“I understand the concern because I am talking to the customers as well,” he says. “[But] we can today deliver the market demand and our stretch is more on the logistics side. What we’re finding is that there is a bit of a stretch on rail. We’re compensating on road, although that has a cost for us, but we’re doing it so we can deliver on what we’ve promised.”
So, given the implicit and explicit restrictions placed on Lafarge Tarmac’s cement business by the Competition Commission, where is growth going to come from?
For Ragoucy, the answer comes in diversifying the range of products offered by the company and helping customers to see the benefits of its newer materials. In order for this to work properly, he says, the business needs to get involved at a project’s conception. “If we get in early we have the technical knowledge to change the way in which our customers are thinking,” he says. “We want to work with the architects way in advance.”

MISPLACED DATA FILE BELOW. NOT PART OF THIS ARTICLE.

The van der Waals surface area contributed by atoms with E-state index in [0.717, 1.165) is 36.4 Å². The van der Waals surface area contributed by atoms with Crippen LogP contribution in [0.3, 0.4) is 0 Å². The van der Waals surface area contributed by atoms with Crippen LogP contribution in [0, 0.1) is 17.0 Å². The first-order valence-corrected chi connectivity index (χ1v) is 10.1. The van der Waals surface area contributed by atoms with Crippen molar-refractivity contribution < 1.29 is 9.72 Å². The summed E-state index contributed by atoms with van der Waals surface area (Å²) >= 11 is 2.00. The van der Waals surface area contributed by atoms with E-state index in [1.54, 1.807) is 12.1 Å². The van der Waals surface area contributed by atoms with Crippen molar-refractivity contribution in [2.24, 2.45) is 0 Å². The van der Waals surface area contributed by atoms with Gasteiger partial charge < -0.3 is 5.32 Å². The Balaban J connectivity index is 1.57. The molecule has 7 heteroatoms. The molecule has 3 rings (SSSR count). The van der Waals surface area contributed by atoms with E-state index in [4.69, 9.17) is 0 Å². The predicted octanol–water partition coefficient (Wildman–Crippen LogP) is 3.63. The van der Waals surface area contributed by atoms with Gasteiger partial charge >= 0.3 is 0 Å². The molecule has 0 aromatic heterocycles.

Of course, one of the greatest potential growth markets comes from environmentally sustainable products, which Lafarge Tarmac has been developing in recent years. But are customers ready to pay a premium for such products? “We’re starting to market our offer,” says Ragoucy. “We’re trying to meet with our biggest customers, telling them what we can offer, and they’re telling us what they need. We’re listening.”
Ragoucy also insists that costs to builders will be kept proportionate to the company’s costs. So although Lafarge Tarmac faces an uphill struggle with the competition authorities, Ragoucy must be hoping that the rest of the industry will be less hostile.